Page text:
Source: ECB/ESRB Project Team on climate risk monitoring (2022), based on Gourdel and Sydow (2022).
A stress test based on granular short-term transition shocks suggests that the differentiated integration of sustainability information by funds has made network amplification less likely, although first-round losses can be material. Figure 1 represents the effect at the fund level of a market shock driven by transition risk. The shock penalizes securities with high-carbon issuers and benefits those with low-carbon scores. Overall, “greener” funds display good results while “brown” funds can suffer consequent stress.
Second-round effects can be significant, and their most important driver is the flow-performance mechanism, i.e. the reaction of investors following first-round returns. Importantly, Gourdel and Sydow (2022) are the first to integrate the difference in flow-performance coefficients between funds with an environmental profile and others. That is, investors of “green” funds react less to losses but reward funds with larger inflows when they exhibit positive returns. This feature is calibrated from the literature. It explains that the slope on the top-right part of figure 1, where many low-carbon funds concentrate, is steeper than that of high-carbon funds in the bottom-left part of the chart.
Market shocks, such as those tested here, could have important consequences in terms of flows reallocated from high-carbon to low-carbon investment funds, although their timing is more likely to increase financial instability than allow useful investment in low-carbon sectors. On the other hand, there is room for fund managers and regulators to consider physical risk better and mitigate the second-round effects it induces, as they are less efficiently absorbed by investment funds. This is suggested by tests for both the integration by markets of physical risk information and by the materialization of extreme weather events. In both settings, funds exhibit a lack of differentiation, such that the impact is more uniform than for transition risk. Improving transparency and setting relevant industry standards in this context would help mitigate short-term financial stability risks.
①Transition risk is defined here as exposure to shocks induced by climate change mitigation, and physical risk is exposure to assets susceptible to destruction or valueloss from extreme weather events or evolving climate conditions.
3. Lagging and flimsy commitments
As climate risk gets more material and pressure mounts to support the transition, non-banks found ways to respond, either through actor-level strategies or by becoming members of networks dedicated to the issue. However, such actions still seem to fall short of aligning with global climate targets.
The Net Zero Asset Owner Alliance (NZAOA) is a case in point for how the industry, when left to its own device, lacks the will to decarbonize at the speed required.②The NZAOA issued previously a clear call for the end of investment in thermal coal (NZAOA, 2020).③Yet, its position on oil and gas (Peura et al., 2023) falls short of providing similar recommendations (Reclaim Finance, 2023b).④It claims to commit to “credible 1.5℃ net-zero scenarios” and cites compatibility with the IEA scenario net-zero 2050 and the One Earth Climate Model (OECM). However, IEA (2021) paths exclude new investments in new fossil fuel supply, and Teske et al. (2022) calls for an immediate cessation of private oil and gas projects to achieve 1.5℃ warming, based on the OECM. Thus, the NZAOA appears vague and non-committal relative to what the science directs.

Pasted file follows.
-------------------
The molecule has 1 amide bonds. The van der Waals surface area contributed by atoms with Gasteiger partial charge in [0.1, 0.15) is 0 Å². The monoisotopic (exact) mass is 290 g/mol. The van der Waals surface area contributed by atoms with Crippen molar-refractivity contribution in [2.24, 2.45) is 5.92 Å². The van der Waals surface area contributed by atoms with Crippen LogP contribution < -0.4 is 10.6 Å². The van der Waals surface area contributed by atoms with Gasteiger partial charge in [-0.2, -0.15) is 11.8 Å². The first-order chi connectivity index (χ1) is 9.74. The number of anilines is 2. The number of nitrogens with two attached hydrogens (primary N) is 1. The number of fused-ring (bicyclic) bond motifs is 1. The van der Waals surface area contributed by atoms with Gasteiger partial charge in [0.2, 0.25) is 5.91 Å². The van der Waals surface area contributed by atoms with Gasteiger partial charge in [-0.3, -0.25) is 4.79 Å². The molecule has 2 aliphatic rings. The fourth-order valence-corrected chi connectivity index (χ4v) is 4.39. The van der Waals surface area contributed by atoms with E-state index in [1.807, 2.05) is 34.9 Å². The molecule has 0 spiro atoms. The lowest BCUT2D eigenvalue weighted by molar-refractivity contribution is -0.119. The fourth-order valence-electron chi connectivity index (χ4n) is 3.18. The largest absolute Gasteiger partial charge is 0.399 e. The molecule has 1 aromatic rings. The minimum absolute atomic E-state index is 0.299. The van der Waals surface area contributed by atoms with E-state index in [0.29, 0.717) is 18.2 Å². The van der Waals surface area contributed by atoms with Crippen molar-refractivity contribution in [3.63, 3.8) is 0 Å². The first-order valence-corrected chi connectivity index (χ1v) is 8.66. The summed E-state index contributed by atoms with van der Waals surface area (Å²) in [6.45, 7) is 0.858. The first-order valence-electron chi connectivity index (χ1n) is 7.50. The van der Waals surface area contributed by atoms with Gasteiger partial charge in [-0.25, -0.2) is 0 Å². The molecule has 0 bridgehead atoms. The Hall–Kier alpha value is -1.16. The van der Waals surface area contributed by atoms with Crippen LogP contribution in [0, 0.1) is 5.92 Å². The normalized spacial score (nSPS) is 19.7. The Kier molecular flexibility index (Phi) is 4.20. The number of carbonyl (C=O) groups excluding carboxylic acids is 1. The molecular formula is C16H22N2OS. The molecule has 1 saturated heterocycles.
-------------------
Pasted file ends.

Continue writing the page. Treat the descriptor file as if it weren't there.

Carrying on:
When it comes to concerns for biodiversity, Peura et al. (2023) recommend a complete stop on financing only for environments such as the Arctic and deep water. The definition of a sensitive environment that motivates the recommendation is narrow, and it appears at odds with the social and environmental damages that new fossil fuel projects have at large.
②See Willis et al. (2023) for further description of greenwashing methods and related regulatory actions.
③There are caveats to it though, including the fact that it allows financing or insurance of projects that were in an early phase of construction in 2020, leaving open the possibility of stranded assets.
④It is however more advanced than the Net Zero Asset Managers initiative, which is supported by the same institutional network, and lacks any kind of clear commitment concerning fossil fuel so far (The Net Zero Asset Managers initiative 2023). Similarly, the Paris Aligned Investment Initiative does not present commitments specific to fossil fuels investment (The Paris Aligned Investment Initiative 2021).
4.Shortcomings of market data providers
A common remedy to some of the previous shortcomings is the reliance on third-party data providers that can rate firms and portfolios. Let us zoom in on the information provision of environmental sustainability in particular, and set aside the broader issues of Environmental, Social, and Governance (ESG) ratings.⑤While ESG ratings for non-banks are common, few options exist when it comes to climate-specific ratings at the level of financial products. When such ratings are available, they are generally based on ratings of firms in the real economy issued by the same data providers, and then fed into portfolio evaluations. Raghunandan and Rajgopal (2022) find that the funds that are designated “Low Carbon” do better environmentally than the ESG-focused ones or the funds that self-report as sustainable. Without negating the value added of third-party certifications, specific measurements and appraisals of firms on the “E” dimension are still not fully satisfying.